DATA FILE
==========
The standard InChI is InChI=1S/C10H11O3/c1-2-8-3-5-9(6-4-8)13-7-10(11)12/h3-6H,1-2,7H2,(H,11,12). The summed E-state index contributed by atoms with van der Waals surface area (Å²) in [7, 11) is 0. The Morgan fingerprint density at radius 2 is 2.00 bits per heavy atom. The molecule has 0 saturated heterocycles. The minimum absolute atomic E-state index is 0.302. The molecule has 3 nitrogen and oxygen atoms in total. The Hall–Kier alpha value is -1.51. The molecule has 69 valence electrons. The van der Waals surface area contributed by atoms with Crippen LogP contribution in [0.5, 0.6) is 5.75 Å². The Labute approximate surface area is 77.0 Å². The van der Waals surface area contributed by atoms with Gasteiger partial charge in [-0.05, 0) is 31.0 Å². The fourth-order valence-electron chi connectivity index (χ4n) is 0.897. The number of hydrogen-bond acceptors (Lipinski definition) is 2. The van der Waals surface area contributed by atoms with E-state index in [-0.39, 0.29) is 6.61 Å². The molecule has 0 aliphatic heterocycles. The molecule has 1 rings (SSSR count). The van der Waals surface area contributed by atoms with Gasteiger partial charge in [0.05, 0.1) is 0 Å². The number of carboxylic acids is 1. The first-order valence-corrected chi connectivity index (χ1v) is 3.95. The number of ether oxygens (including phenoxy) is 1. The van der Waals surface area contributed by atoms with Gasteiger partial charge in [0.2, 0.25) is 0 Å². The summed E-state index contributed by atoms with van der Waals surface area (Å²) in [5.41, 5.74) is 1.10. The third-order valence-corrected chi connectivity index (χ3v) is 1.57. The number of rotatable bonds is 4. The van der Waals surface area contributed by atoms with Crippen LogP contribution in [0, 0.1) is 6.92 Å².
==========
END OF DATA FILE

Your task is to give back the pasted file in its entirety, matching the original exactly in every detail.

The standard InChI is InChI=1S/C10H11O3/c1-2-8-3-5-9(6-4-8)13-7-10(11)12/h3-6H,1-2,7H2,(H,11,12). The summed E-state index contributed by atoms with van der Waals surface area (Å²) in [7, 11) is 0. The Morgan fingerprint density at radius 2 is 2.00 bits per heavy atom. The molecule has 0 saturated heterocycles. The minimum absolute atomic E-state index is 0.302. The molecule has 3 nitrogen and oxygen atoms in total. The Hall–Kier alpha value is -1.51. The molecule has 69 valence electrons. The van der Waals surface area contributed by atoms with Crippen LogP contribution in [0.5, 0.6) is 5.75 Å². The Labute approximate surface area is 77.0 Å². The van der Waals surface area contributed by atoms with Gasteiger partial charge in [-0.05, 0) is 31.0 Å². The fourth-order valence-electron chi connectivity index (χ4n) is 0.897. The number of hydrogen-bond acceptors (Lipinski definition) is 2. The van der Waals surface area contributed by atoms with E-state index in [-0.39, 0.29) is 6.61 Å². The molecule has 0 aliphatic heterocycles. The molecule has 1 rings (SSSR count). The van der Waals surface area contributed by atoms with Gasteiger partial charge in [0.05, 0.1) is 0 Å². The number of carboxylic acids is 1. The first-order valence-corrected chi connectivity index (χ1v) is 3.95. The number of ether oxygens (including phenoxy) is 1. The van der Waals surface area contributed by atoms with Gasteiger partial charge in [0.2, 0.25) is 0 Å². The summed E-state index contributed by atoms with van der Waals surface area (Å²) in [5.41, 5.74) is 1.10. The third-order valence-corrected chi connectivity index (χ3v) is 1.57. The number of rotatable bonds is 4. The van der Waals surface area contributed by atoms with Crippen LogP contribution in [0, 0.1) is 6.92 Å².